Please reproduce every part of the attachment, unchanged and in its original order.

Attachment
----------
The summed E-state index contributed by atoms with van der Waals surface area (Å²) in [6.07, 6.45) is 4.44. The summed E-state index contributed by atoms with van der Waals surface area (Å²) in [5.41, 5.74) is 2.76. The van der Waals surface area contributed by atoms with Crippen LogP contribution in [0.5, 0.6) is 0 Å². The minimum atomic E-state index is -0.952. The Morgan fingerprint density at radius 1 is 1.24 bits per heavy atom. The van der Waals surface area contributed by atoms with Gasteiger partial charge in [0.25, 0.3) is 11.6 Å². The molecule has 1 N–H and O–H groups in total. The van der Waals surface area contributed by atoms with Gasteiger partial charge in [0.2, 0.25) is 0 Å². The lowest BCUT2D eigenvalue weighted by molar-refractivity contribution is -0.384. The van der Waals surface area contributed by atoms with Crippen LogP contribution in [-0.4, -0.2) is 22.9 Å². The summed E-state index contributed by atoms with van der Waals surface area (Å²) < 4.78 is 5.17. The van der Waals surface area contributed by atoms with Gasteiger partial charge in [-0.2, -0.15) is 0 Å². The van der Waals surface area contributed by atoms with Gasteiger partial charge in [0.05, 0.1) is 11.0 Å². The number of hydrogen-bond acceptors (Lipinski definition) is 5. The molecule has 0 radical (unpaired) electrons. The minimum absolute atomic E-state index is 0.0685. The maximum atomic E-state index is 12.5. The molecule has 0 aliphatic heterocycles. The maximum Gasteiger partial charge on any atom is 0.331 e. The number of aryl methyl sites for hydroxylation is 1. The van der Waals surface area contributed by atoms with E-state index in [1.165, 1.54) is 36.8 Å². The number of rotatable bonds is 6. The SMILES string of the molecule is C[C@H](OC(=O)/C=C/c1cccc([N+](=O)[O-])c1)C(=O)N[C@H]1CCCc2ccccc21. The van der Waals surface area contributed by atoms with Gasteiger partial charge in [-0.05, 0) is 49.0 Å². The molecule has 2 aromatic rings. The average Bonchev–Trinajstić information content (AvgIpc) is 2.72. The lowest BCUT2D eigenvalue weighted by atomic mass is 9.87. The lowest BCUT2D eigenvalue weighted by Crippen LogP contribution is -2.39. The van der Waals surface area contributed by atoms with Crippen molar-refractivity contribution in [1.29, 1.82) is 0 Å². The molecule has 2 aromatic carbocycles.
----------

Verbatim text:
The summed E-state index contributed by atoms with van der Waals surface area (Å²) in [6.07, 6.45) is 4.44. The summed E-state index contributed by atoms with van der Waals surface area (Å²) in [5.41, 5.74) is 2.76. The van der Waals surface area contributed by atoms with Crippen LogP contribution in [0.5, 0.6) is 0 Å². The minimum atomic E-state index is -0.952. The Morgan fingerprint density at radius 1 is 1.24 bits per heavy atom. The van der Waals surface area contributed by atoms with Gasteiger partial charge in [0.25, 0.3) is 11.6 Å². The molecule has 1 N–H and O–H groups in total. The van der Waals surface area contributed by atoms with Gasteiger partial charge in [0.2, 0.25) is 0 Å². The lowest BCUT2D eigenvalue weighted by molar-refractivity contribution is -0.384. The van der Waals surface area contributed by atoms with Crippen LogP contribution in [-0.4, -0.2) is 22.9 Å². The summed E-state index contributed by atoms with van der Waals surface area (Å²) < 4.78 is 5.17. The van der Waals surface area contributed by atoms with Gasteiger partial charge in [-0.2, -0.15) is 0 Å². The van der Waals surface area contributed by atoms with Gasteiger partial charge in [0.05, 0.1) is 11.0 Å². The number of hydrogen-bond acceptors (Lipinski definition) is 5. The molecule has 0 radical (unpaired) electrons. The minimum absolute atomic E-state index is 0.0685. The maximum atomic E-state index is 12.5. The molecule has 0 aliphatic heterocycles. The maximum Gasteiger partial charge on any atom is 0.331 e. The number of aryl methyl sites for hydroxylation is 1. The van der Waals surface area contributed by atoms with E-state index in [1.165, 1.54) is 36.8 Å². The number of rotatable bonds is 6. The SMILES string of the molecule is C[C@H](OC(=O)/C=C/c1cccc([N+](=O)[O-])c1)C(=O)N[C@H]1CCCc2ccccc21. The van der Waals surface area contributed by atoms with Gasteiger partial charge in [-0.05, 0) is 49.0 Å². The molecule has 2 aromatic rings. The average Bonchev–Trinajstić information content (AvgIpc) is 2.72. The lowest BCUT2D eigenvalue weighted by atomic mass is 9.87. The lowest BCUT2D eigenvalue weighted by Crippen LogP contribution is -2.39. The van der Waals surface area contributed by atoms with Crippen molar-refractivity contribution in [1.29, 1.82) is 0 Å². The molecule has 2 aromatic carbocycles.